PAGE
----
Definition  For $n \in \mathbb Z$ and $m \in \mathbb Z^+$ the number $r$ from the Division Algorithm is called the remainder left by $n$ when divided by $m$.
• Since the Division Algorithm is a statement about integers, it is appropriate to give a proof which uses only the Axioms of the integers. Such a proof is given in Section 7 of my notes Basic Properties of Integers. However, a simpler proof can be given using rational numbers and the fact that the function floor is defined for all real numbers. Such a proof is in the next item.
• Proof of the Division Algorithm using the floor function.
1. First recall the following characterization of the floor function. For $x \in \mathbb R$ we have $\lfloor x \rfloor = k \quad \Leftrightarrow \quad k \in \mathbb Z \ \wedge \ k \leq x \lt k+1.$
2. Let $n \in \mathbb Z$ and $m \in \mathbb Z^+$ be arbitrary. Then $n/m$ is a rational number and thus $n/m$ is a real number. Set $q = \left\lfloor \frac{n}{m} \right\rfloor \quad \text{and} \quad r = n - m q.$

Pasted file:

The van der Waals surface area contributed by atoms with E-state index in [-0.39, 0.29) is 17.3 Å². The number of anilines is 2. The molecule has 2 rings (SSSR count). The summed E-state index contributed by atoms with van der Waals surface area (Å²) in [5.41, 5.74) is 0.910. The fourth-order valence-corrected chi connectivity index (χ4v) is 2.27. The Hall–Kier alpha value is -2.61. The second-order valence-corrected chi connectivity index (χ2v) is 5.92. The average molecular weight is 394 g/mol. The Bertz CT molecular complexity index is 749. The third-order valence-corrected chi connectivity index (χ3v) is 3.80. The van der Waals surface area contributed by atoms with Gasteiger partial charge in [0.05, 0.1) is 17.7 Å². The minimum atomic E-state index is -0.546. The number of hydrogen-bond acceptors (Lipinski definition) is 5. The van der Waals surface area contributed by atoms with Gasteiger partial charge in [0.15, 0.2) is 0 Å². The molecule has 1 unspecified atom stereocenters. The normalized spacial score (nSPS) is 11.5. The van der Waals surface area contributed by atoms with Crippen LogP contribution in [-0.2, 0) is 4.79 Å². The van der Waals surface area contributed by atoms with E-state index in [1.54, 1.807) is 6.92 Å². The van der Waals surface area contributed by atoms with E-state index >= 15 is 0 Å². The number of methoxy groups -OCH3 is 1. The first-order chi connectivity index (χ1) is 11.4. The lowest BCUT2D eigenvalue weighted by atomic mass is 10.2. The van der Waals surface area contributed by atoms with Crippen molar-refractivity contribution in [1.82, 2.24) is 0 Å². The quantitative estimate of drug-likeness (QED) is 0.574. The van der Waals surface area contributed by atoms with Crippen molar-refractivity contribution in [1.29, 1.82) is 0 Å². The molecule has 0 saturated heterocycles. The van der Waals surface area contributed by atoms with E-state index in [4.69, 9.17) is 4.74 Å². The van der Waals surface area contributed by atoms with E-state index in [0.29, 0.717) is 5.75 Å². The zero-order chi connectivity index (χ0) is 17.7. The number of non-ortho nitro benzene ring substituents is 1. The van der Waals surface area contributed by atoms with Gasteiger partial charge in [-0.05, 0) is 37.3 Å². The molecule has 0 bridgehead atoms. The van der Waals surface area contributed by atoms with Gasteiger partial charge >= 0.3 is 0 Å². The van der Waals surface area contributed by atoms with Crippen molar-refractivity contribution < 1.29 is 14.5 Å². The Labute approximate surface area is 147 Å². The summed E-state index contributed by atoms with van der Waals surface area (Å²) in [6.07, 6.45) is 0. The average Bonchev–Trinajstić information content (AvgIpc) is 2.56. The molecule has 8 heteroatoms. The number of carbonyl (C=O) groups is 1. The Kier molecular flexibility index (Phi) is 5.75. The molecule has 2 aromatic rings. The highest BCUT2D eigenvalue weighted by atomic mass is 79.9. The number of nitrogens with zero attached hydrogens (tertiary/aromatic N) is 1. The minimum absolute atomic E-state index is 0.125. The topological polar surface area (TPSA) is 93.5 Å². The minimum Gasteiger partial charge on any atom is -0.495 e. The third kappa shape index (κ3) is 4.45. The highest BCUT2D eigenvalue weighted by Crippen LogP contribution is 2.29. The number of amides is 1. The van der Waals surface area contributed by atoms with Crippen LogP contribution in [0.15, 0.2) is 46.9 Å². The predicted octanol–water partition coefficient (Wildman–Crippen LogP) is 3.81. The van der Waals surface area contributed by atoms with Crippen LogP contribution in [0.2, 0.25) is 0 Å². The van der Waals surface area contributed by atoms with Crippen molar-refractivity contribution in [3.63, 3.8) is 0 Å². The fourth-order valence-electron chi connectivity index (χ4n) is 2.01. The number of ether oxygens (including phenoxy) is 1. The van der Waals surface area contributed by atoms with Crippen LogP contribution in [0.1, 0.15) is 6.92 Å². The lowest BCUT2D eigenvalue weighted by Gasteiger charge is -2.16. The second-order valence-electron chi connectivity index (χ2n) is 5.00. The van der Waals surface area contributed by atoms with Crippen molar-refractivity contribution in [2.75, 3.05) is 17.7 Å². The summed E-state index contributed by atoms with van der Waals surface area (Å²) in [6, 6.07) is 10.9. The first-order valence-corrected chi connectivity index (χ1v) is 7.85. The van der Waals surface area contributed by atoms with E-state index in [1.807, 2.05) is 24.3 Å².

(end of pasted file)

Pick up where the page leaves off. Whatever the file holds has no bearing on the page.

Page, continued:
3. By the characterization of the floor function $q \in \mathbb Z.$ Consequently $r\in \mathbb Z$ as well and clearly $n = mq + r.$
4. Again by the characterization of the floor function $q \leq \frac{n}{m} \lt q+1.$ Since $m \gt 0$, multiplying the preceding expression by $m$ yields $m q \leq n \lt mq + m.$ Subtracting $mq$ from each term we get $0 \leq n - mq \lt m.$ Since $r = n - m q$ and $r \in \mathbb Z,$ the preceding expression yields $r \in \{0,\ldots,m-1\}.$
5. The previous four items prove the existence of such $q$ and $r.$
6. To prove uniqueness, assume that $q', r' \in \mathbb Z$ are such that $n = m q' + r'$ and $r' \in \{0,\ldots,m-1\}.$ Since $m \gt 0$ and $r' \in \{0,\ldots,m-1\}$, dividing $n = m q' + r'$ with $m$ yields $q' \leq \frac{n}{m} = q' + \frac{r'}{m} \lt q' + 1.$ The preceding expression, the fact that $q' \in \mathbb Z$ and the characterization of the floor imply that $q' = \lfloor n/m \rfloor.$ Consequently, $r' = n - m \lfloor n/m \rfloor.$ This proves uniqueness.
• On Friday I presented a different proof of Theorem 3 in Section 4.2. I believe that the proof presented below is a conceptually simpler proof of Theorem 3 in Section 4.2. This proof uses the generalized Pigeonhole Principle.